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Brussels, 13 June 2001

BSE: Results of the Standing Veterinary Committee

The Standing Veterinary Committee today gave a favourable opinion on the testing provisions foreseen in the package of measures put forward by the European Commission yesterday updating the regulation on Transmissible Spongiform Encephalopathies (TSE). The Commission will now adopt this proposal. The Committee did not reach a qualified majority on the other measures foreseen in the second proposal of the Commission. It includes the prolongation of the present ban on feeding meat-and-bone meal, the extension of the range of imported products to the EU to be governed by protective measures with effect from 1 October 2001 and the amendment of the BSE eradication rules, introducing an option for local competent authorities not to require the killing of all cattle in herds where a BSE case has been confirmed. This proposal will now be send to the Council for adoption.


The proposals on which the Standing Veterinary Committee (SVC) gave a favourable opinion and which will now be adopted by the Commission in view of entering into force on 1 July are:

- Reduction in the age of testing of cattle falling into a high risk group (sent for emergency slaughter, found sick at normal slaughter and of animals that have died on farms) from 30 to 24 months EU-wide as of 1 July 2001. This is to provide an early warning system of any unfavourable trend in incidence of BSE.

- An end to the requirement to carry out testing of all healthy bovines aged over 30 months in Austria, Finland and Sweden as of 1 July 2001. Those countries will however need to continue to test at least 10 000 healthy cattle over 30 months on a random basis. This is because scientists have advised that the presence of BSE in these countries is unlikely and substantial BSE testing efforts since the beginning of 2001 have not detected a single BSE case.

- Introduction of the requirement to test at least 50 000 bovines aged over 30 months in the UK in order to obtain a better epidemiological picture. However, all bovines over 30 months continue to be destroyed in the UK.

- Introduction of random post mortem testing of sheep and goats over 18 months, thus covering healthy animals at slaughter and in fallen stock as of 1 January 2002.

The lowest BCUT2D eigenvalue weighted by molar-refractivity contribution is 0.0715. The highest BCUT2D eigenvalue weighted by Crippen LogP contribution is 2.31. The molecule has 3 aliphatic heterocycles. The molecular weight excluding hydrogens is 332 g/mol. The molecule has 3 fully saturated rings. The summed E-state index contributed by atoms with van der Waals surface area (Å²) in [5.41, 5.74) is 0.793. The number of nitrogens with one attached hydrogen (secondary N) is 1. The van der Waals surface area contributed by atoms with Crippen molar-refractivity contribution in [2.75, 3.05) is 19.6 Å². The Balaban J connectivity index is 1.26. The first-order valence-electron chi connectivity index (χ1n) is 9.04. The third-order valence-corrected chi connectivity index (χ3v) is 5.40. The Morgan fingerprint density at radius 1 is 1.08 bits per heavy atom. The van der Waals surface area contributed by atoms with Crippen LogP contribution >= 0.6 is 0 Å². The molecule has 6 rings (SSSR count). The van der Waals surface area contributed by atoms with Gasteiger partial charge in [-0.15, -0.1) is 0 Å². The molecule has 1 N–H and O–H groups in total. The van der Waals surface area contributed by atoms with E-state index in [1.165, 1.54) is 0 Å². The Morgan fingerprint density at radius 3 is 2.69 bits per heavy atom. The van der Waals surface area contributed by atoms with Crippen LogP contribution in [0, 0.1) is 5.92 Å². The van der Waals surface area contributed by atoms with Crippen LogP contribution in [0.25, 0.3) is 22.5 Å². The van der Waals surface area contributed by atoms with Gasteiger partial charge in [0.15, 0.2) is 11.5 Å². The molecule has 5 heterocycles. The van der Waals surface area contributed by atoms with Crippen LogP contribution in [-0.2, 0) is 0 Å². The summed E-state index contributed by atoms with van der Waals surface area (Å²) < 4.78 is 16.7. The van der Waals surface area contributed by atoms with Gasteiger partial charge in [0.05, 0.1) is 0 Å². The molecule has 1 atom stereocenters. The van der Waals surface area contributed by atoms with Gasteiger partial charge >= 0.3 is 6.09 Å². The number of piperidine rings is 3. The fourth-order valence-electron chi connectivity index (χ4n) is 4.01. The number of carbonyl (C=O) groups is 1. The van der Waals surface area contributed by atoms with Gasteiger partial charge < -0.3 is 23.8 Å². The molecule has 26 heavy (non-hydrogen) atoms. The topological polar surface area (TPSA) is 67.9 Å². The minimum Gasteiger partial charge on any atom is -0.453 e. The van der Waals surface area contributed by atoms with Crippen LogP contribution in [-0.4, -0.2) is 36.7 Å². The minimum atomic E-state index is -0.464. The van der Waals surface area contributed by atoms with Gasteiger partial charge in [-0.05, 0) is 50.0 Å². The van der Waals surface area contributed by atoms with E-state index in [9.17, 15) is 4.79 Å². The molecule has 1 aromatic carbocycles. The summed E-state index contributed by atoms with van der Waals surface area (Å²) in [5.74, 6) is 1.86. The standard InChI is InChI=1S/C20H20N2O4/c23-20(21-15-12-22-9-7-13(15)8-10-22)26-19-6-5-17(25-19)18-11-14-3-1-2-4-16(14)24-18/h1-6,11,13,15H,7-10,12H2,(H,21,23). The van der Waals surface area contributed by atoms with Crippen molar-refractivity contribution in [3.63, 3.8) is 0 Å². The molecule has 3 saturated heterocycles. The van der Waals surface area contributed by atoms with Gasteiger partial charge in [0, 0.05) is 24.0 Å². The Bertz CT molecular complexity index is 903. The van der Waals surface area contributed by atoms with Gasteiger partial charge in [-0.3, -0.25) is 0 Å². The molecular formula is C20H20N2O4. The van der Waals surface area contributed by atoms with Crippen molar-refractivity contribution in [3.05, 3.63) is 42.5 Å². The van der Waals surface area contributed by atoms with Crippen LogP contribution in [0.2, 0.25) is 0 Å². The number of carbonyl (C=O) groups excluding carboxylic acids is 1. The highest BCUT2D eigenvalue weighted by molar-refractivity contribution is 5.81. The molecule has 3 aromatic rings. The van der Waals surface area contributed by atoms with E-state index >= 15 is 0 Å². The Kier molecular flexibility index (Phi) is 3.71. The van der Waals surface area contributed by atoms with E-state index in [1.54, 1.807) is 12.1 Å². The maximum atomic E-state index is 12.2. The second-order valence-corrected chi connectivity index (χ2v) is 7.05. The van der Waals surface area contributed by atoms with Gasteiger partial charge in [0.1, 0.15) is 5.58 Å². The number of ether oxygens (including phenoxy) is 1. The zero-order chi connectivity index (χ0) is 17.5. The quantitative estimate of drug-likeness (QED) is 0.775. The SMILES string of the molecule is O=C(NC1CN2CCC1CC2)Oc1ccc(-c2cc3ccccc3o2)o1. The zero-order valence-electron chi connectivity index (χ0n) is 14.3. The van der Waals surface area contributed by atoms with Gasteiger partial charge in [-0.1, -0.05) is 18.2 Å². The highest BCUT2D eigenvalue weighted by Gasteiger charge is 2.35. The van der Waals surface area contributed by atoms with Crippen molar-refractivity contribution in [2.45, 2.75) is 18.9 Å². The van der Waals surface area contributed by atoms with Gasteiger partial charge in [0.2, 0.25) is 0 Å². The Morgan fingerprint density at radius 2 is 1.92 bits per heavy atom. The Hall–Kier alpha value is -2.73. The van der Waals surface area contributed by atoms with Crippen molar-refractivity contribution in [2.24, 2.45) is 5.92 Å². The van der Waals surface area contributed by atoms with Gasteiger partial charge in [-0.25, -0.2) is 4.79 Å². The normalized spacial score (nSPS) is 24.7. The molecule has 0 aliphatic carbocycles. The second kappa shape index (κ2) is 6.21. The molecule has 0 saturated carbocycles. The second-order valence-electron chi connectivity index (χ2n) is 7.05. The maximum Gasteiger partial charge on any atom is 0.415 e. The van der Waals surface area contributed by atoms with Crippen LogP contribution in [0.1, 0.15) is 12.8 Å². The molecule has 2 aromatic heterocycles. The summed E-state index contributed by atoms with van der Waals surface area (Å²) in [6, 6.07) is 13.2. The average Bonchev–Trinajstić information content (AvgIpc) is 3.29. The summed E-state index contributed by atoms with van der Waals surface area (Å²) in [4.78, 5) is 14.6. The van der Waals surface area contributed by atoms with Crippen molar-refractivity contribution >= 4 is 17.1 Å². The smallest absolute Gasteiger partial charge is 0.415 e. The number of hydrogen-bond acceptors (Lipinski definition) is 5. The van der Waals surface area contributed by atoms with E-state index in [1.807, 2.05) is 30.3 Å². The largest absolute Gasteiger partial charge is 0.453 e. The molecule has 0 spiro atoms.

- A facility to allow Member States to test health animals aged under 30 months on a voluntary basis and without discrimination to trade.


The second range of proposals, on which the SVC did not give a favourable opinion, include:

- Prolongation of the current suspension on the use of meat and bone meal (MBM) in animal feedingstuffs. This ban will be kept under review in the light of the future decision on the risk classification of the country or countries concerned and of progress in the implementation of strict and effective controls.

- Introduction of offspring and cohort slaughter as compulsory with whole herd slaughter on a voluntary basis in the event of the discovery of BSE cases as of 1 July 2001.

- Introduction of a requirement for imports of live cattle from certain third countries of an effective mammalian MBM ban to ruminants and full tracing to the herd and dam of origin from 1 October 2001. An exemption is granted for those countries where scientists have concluded it is most unlikely that they will ever have native BSE-cases.

- Adaptation of the list of products of animal origin imported into the Community to include restrictions on a range of new products, especially tallow, gelatine and petfood from 1 October 2001. It will mainly be required to remove specific risk materials (i.e spinal cord, brain) from the production of those products.

This proposal will now be send to the Agriculture Council, meeting in Luxembourg on Tuesday 19 June. The Council can adopt it by qualified majority in favour or reject by qualified majority against. If no qualified majority in favour or against is reached, the proposal returns to the Commission for adoption.

Released on 14/06/2001


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